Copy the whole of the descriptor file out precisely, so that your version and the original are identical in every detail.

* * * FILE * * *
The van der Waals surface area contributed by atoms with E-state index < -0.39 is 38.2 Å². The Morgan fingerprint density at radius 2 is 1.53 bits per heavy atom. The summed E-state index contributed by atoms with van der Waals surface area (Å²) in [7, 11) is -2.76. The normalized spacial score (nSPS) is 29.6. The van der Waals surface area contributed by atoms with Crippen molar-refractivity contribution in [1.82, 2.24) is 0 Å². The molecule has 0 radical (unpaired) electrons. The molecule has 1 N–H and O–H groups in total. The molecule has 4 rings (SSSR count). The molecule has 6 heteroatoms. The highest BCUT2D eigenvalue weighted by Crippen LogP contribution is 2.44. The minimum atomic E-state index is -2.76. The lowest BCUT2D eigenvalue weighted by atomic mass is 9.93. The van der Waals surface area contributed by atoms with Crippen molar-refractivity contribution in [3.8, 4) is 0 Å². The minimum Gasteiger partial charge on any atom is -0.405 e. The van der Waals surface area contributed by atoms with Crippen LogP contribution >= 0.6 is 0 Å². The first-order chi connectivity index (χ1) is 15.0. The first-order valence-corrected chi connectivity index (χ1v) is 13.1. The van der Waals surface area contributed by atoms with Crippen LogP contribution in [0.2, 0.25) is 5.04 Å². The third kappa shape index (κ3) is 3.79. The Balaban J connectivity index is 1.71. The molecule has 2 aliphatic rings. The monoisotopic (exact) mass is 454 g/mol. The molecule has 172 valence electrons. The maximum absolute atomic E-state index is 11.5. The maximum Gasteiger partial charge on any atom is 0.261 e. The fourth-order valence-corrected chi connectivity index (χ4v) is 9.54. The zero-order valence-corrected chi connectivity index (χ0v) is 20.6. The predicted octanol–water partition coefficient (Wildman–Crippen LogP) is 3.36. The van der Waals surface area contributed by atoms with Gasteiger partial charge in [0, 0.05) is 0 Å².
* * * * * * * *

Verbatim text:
The van der Waals surface area contributed by atoms with E-state index < -0.39 is 38.2 Å². The Morgan fingerprint density at radius 2 is 1.53 bits per heavy atom. The summed E-state index contributed by atoms with van der Waals surface area (Å²) in [7, 11) is -2.76. The normalized spacial score (nSPS) is 29.6. The van der Waals surface area contributed by atoms with Crippen molar-refractivity contribution in [1.82, 2.24) is 0 Å². The molecule has 0 radical (unpaired) electrons. The molecule has 1 N–H and O–H groups in total. The molecule has 4 rings (SSSR count). The molecule has 6 heteroatoms. The highest BCUT2D eigenvalue weighted by Crippen LogP contribution is 2.44. The minimum atomic E-state index is -2.76. The lowest BCUT2D eigenvalue weighted by atomic mass is 9.93. The van der Waals surface area contributed by atoms with Crippen molar-refractivity contribution in [3.8, 4) is 0 Å². The minimum Gasteiger partial charge on any atom is -0.405 e. The van der Waals surface area contributed by atoms with Crippen LogP contribution >= 0.6 is 0 Å². The first-order chi connectivity index (χ1) is 15.0. The first-order valence-corrected chi connectivity index (χ1v) is 13.1. The van der Waals surface area contributed by atoms with Crippen LogP contribution in [0.2, 0.25) is 5.04 Å². The third kappa shape index (κ3) is 3.79. The Balaban J connectivity index is 1.71. The molecule has 2 aliphatic rings. The monoisotopic (exact) mass is 454 g/mol. The molecule has 172 valence electrons. The maximum absolute atomic E-state index is 11.5. The maximum Gasteiger partial charge on any atom is 0.261 e. The fourth-order valence-corrected chi connectivity index (χ4v) is 9.54. The zero-order valence-corrected chi connectivity index (χ0v) is 20.6. The predicted octanol–water partition coefficient (Wildman–Crippen LogP) is 3.36. The van der Waals surface area contributed by atoms with Gasteiger partial charge in [0, 0.05) is 0 Å².